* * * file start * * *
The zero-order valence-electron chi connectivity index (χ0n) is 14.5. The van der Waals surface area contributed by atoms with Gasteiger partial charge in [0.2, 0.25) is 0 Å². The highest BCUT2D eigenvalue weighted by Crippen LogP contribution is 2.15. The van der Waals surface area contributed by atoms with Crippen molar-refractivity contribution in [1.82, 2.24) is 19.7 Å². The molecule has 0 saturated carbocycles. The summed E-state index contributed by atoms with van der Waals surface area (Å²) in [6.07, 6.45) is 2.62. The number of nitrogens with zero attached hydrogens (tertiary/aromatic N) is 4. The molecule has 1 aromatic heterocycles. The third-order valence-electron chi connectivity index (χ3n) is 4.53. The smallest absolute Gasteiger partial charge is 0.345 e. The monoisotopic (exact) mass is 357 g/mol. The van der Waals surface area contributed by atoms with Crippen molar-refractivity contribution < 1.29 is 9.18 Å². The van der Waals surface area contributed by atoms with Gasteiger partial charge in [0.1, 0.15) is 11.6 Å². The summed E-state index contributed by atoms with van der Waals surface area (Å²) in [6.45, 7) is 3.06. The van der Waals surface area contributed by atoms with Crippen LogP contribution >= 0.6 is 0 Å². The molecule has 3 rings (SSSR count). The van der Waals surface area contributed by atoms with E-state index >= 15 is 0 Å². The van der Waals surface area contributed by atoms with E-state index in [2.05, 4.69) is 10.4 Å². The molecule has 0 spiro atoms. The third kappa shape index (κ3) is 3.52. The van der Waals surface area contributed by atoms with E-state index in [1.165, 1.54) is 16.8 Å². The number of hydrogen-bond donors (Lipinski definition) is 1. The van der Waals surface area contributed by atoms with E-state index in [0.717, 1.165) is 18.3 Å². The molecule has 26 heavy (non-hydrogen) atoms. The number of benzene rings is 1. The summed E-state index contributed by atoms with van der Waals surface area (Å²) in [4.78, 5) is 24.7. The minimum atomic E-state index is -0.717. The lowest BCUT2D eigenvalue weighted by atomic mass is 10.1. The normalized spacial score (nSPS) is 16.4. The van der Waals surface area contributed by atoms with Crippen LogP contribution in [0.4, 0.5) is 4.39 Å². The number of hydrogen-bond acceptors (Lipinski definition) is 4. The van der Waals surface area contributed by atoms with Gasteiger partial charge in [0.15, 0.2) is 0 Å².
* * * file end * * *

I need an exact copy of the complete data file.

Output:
The zero-order valence-electron chi connectivity index (χ0n) is 14.5. The van der Waals surface area contributed by atoms with Gasteiger partial charge in [0.2, 0.25) is 0 Å². The highest BCUT2D eigenvalue weighted by Crippen LogP contribution is 2.15. The van der Waals surface area contributed by atoms with Crippen molar-refractivity contribution in [1.82, 2.24) is 19.7 Å². The molecule has 0 saturated carbocycles. The summed E-state index contributed by atoms with van der Waals surface area (Å²) in [6.07, 6.45) is 2.62. The number of nitrogens with zero attached hydrogens (tertiary/aromatic N) is 4. The molecule has 1 aromatic heterocycles. The third-order valence-electron chi connectivity index (χ3n) is 4.53. The smallest absolute Gasteiger partial charge is 0.345 e. The monoisotopic (exact) mass is 357 g/mol. The van der Waals surface area contributed by atoms with Crippen molar-refractivity contribution < 1.29 is 9.18 Å². The van der Waals surface area contributed by atoms with Gasteiger partial charge in [0.1, 0.15) is 11.6 Å². The summed E-state index contributed by atoms with van der Waals surface area (Å²) in [6.45, 7) is 3.06. The van der Waals surface area contributed by atoms with Crippen LogP contribution >= 0.6 is 0 Å². The molecule has 3 rings (SSSR count). The van der Waals surface area contributed by atoms with E-state index >= 15 is 0 Å². The van der Waals surface area contributed by atoms with E-state index in [2.05, 4.69) is 10.4 Å². The molecule has 0 spiro atoms. The third kappa shape index (κ3) is 3.52. The van der Waals surface area contributed by atoms with E-state index in [1.165, 1.54) is 16.8 Å². The number of hydrogen-bond donors (Lipinski definition) is 1. The van der Waals surface area contributed by atoms with E-state index in [0.717, 1.165) is 18.3 Å². The molecule has 26 heavy (non-hydrogen) atoms. The number of benzene rings is 1. The summed E-state index contributed by atoms with van der Waals surface area (Å²) in [4.78, 5) is 24.7. The minimum atomic E-state index is -0.717. The lowest BCUT2D eigenvalue weighted by atomic mass is 10.1. The normalized spacial score (nSPS) is 16.4. The van der Waals surface area contributed by atoms with Crippen LogP contribution in [0.4, 0.5) is 4.39 Å². The number of hydrogen-bond acceptors (Lipinski definition) is 4. The van der Waals surface area contributed by atoms with Gasteiger partial charge in [0.15, 0.2) is 0 Å².